Pop culture obsessives writing for the pop culture obsessed.
Pop culture obsessives writing for the pop culture obsessed.

It'll cost you $1 million to tell us what happened at Pete Davidson's stand-up show

Illustration for article titled It'll cost you $1 million to tell us what happened at Pete Davidson's stand-up show
Photo: Mike Coppola (Getty Images)

Jamming signals or requiring everyone to lock their phones in little bags to prevent them from leaking details about your comedy show is totally played out. Luckily, occasional Saturday Night Live cast member Pete Davidson has landed on a much more thorough solution: requiring prospective audience members to sign $1 million non-disclosure agreements to bar them from talking about anything that happens onstage “on any platform, including social media.”


That comes from Consequence Of Sound, which says Davidson has apparently been doing this since early November, and audience members at a show last week were only notified about the NDA “a few hours before the performance.” One woman actually posted the agreement on Facebook, revealing that it says audience members cannot “give any interviews, offer any opinions or critiques, or otherwise participate by any means or in any form whatsoever [on any existing or future social network] in the disclosure of any Confidential information.” It also promises a full refund to anyone who refuses to sign the agreement, but if you breach the NDA, you will be asked to pay “upon demand, as liquidated damages, the sum of one million dollars, plus any out of pocket expense.”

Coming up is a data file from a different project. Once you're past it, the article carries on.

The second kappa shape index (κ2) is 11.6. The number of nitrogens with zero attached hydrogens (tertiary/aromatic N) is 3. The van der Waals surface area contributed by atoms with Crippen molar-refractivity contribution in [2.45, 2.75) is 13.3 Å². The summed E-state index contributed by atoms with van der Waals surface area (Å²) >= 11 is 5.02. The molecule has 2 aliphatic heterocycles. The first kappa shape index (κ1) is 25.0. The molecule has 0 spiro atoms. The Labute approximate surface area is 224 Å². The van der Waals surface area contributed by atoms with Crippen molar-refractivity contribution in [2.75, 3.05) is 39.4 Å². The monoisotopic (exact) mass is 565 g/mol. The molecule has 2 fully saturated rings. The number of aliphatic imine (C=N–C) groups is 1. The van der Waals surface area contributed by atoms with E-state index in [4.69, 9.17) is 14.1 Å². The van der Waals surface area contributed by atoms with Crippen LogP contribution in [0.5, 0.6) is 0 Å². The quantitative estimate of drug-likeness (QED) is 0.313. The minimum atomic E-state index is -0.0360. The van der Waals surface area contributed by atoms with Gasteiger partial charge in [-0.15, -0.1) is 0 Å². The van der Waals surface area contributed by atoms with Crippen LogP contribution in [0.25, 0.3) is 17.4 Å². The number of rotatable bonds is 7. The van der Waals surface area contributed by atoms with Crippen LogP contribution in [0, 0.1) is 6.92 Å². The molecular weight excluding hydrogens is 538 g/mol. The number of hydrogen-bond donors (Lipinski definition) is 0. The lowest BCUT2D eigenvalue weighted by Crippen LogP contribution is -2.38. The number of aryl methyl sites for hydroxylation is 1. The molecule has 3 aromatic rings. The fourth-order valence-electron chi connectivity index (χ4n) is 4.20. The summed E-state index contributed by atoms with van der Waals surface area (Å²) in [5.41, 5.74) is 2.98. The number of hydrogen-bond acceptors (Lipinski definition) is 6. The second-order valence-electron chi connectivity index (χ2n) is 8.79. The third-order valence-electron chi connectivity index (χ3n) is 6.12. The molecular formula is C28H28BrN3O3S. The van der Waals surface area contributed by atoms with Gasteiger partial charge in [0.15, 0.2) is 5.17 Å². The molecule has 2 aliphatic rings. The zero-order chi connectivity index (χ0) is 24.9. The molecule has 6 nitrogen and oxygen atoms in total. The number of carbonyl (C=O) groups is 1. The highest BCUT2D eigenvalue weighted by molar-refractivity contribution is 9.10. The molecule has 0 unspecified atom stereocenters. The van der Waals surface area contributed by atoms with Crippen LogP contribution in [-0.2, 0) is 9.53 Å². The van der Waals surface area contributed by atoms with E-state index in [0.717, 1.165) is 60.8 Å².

Whether it’s related or not (we’re going to assume that it is), this comes just a few months after Davidson called a bunch of college kids “privileged little assholes” during a set at the University Of Central Florida, with videos and social media impressions quickly getting posted all over the place. At that show, he yelled at audience members for using phones and said “the world is gonna end in 25 years” because “you’re all fucking retarded.” He also apparently complained about the audience not laughing at his jokes, told them to “grow up,” promised to call all of us famous comedian friends and tell them to boycott the school, and then stayed for a short Q&A because—as he explained—he was “waiting for an Uber.”

It was a whole lot of bad press, in other words, and now it’ll never happen again because nobody who would tweet about going to a Pete Davidson stand-up show has $1 million. Now nothing can stop anyone from assuming that every other performance goes just as poorly, because there’s nothing to tell us otherwise. Or maybe he’s a comedy genius and we’ll never know because nobody can talk about it! Oh well.